OBP > .300, BB% < 7.5%
There are 3 more players with a projected OBP above .300 but all of them do not walk a lot. They are Starling Marte, Alex Presley and Travis Snider. First I’ll deal with Travis Snider, he is a lot like Garrett Jones in that the Pirates are going to be expecting him to provide power but that his OBP is decent enough that using him near the top of the lineup can not be completely dismissed in the right situations. The other two players Starling Marte and Alex Presley fit the look of a traditional leadoff hitter. Both are speedy outfielders that can steal a base fairly well. However both have some OBP problems and Marte has a strike out problem. Presley is in the same boat as Tabata and Sands and in actuality is probably worse off so it is unlikely he gets enough playing time to be a real leadoff hitter candidate. Starling Marte appears likely to be the Pirates first choice as a leadoff hitter but his projected numbers show he really isn’t a good fit for that role. He can steal some bases but he will really work a walk and is projected to have a strike out rate more than 6 times greater than his walk rate.
OBP < .300
I have 5 other players listed above but they have even greater on base problems than the ones I have already discussed. McKenry is a solid backup catcher with a little power but he quite obviously has the OBP nor the speed to handle lead off duties. Clint Barmes is expected to be the everyday starting shortstop but that is more for his defensive prowess than anything with the bat. He quite simply should see nothing but the bottom of the order. All that leaves us with is the 3 primary candidates for the reserve infielder jobs in d’Arnaud, Harrison and Mercer. Each one has his strengths but none of their strengths are really getting on base. d’Arnaud is a decent enough base stealer but can’t hit well enough to get on base at a decent enough clip, Mercer is a solid defensive player but once again is lacking with the bat, and Harrison is a little better with the bat and is a decent base runner but lacks a true position and doesn’t have the plate patience nor the OBP ability to make any sort of leadoff hitter.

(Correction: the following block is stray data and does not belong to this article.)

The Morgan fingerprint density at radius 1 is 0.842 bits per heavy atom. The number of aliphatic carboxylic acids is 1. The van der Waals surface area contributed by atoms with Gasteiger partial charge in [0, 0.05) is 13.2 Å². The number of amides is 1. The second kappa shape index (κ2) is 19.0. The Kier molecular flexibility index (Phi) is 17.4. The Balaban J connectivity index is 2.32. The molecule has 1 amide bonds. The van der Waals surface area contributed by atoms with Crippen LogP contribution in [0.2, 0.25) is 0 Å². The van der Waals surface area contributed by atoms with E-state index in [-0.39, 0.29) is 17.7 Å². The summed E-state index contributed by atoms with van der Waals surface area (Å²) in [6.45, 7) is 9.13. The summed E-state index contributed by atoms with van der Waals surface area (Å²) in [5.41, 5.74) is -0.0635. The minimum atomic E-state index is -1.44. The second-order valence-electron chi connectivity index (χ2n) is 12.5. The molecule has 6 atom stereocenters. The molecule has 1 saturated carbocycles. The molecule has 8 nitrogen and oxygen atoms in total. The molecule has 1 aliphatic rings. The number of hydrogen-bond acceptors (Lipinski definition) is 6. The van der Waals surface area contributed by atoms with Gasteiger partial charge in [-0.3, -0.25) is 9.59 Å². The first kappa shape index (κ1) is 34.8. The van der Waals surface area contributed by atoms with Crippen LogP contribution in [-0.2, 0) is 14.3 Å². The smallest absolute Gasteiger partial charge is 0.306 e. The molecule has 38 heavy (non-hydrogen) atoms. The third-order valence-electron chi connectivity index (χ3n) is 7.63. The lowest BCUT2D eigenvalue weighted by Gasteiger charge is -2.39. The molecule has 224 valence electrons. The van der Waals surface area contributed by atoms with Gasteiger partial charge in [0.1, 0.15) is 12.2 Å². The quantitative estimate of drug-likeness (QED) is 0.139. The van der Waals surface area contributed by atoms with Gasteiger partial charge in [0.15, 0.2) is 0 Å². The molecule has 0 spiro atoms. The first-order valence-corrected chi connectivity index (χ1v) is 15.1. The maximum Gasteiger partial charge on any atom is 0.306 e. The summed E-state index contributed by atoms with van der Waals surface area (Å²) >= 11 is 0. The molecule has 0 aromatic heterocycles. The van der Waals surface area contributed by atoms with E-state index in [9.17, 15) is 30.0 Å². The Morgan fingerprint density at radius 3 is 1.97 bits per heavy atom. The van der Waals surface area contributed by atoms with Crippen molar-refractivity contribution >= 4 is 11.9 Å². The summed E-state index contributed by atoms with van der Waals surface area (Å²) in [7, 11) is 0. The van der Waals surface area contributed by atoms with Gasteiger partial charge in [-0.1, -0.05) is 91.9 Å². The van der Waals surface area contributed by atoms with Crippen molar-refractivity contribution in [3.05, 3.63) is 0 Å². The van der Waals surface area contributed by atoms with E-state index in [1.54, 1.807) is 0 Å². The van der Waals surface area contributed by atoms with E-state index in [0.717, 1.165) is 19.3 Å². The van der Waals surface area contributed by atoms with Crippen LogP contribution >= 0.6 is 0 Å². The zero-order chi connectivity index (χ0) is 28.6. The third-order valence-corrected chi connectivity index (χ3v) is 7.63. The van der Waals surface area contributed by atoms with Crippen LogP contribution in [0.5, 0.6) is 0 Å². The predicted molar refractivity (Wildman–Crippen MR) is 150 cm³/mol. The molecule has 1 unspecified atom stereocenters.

So what does all of this tell us? Quite simply that the Pirates are going to have to patchwork their leadoff spot and their top of the order. All things should be on the table. Players like Garrett Jones, Travis Snider, Russell Martin and Gaby Sanchez need to be considered for the top of the order even though they aren’t your prototypical choices. Neil Walker shouldn’t be pigeon-holed as a #2 hitter as he has the ability to be a competent lead off hitter at least against left handers. I am going to share my own ideas for lineups below and then discuss my rationale behind them.